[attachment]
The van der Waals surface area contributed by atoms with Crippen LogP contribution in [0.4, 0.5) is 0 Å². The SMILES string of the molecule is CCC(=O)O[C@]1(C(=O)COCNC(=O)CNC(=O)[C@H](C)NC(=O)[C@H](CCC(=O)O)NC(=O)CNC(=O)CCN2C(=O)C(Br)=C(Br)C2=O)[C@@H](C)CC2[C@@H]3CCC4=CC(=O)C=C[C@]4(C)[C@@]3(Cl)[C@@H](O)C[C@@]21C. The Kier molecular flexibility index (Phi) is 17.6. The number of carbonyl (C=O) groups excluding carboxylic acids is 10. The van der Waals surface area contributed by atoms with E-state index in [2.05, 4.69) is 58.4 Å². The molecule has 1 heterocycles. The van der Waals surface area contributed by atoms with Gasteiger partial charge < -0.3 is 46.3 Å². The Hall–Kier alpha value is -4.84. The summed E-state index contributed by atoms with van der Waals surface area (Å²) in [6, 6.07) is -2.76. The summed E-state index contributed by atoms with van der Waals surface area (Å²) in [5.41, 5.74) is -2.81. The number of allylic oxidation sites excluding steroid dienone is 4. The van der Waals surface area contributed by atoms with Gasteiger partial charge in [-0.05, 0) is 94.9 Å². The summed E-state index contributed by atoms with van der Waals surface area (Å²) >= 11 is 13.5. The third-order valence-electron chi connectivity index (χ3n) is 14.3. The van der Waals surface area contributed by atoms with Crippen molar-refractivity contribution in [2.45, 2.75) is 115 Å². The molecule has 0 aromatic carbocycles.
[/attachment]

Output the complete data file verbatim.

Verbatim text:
The van der Waals surface area contributed by atoms with Crippen LogP contribution in [0.4, 0.5) is 0 Å². The SMILES string of the molecule is CCC(=O)O[C@]1(C(=O)COCNC(=O)CNC(=O)[C@H](C)NC(=O)[C@H](CCC(=O)O)NC(=O)CNC(=O)CCN2C(=O)C(Br)=C(Br)C2=O)[C@@H](C)CC2[C@@H]3CCC4=CC(=O)C=C[C@]4(C)[C@@]3(Cl)[C@@H](O)C[C@@]21C. The Kier molecular flexibility index (Phi) is 17.6. The number of carbonyl (C=O) groups excluding carboxylic acids is 10. The van der Waals surface area contributed by atoms with E-state index in [2.05, 4.69) is 58.4 Å². The molecule has 1 heterocycles. The van der Waals surface area contributed by atoms with Gasteiger partial charge < -0.3 is 46.3 Å². The Hall–Kier alpha value is -4.84. The summed E-state index contributed by atoms with van der Waals surface area (Å²) in [6, 6.07) is -2.76. The summed E-state index contributed by atoms with van der Waals surface area (Å²) in [5.41, 5.74) is -2.81. The number of allylic oxidation sites excluding steroid dienone is 4. The van der Waals surface area contributed by atoms with Gasteiger partial charge in [-0.05, 0) is 94.9 Å². The summed E-state index contributed by atoms with van der Waals surface area (Å²) >= 11 is 13.5. The third-order valence-electron chi connectivity index (χ3n) is 14.3. The van der Waals surface area contributed by atoms with Crippen molar-refractivity contribution in [2.45, 2.75) is 115 Å². The molecule has 0 aromatic carbocycles.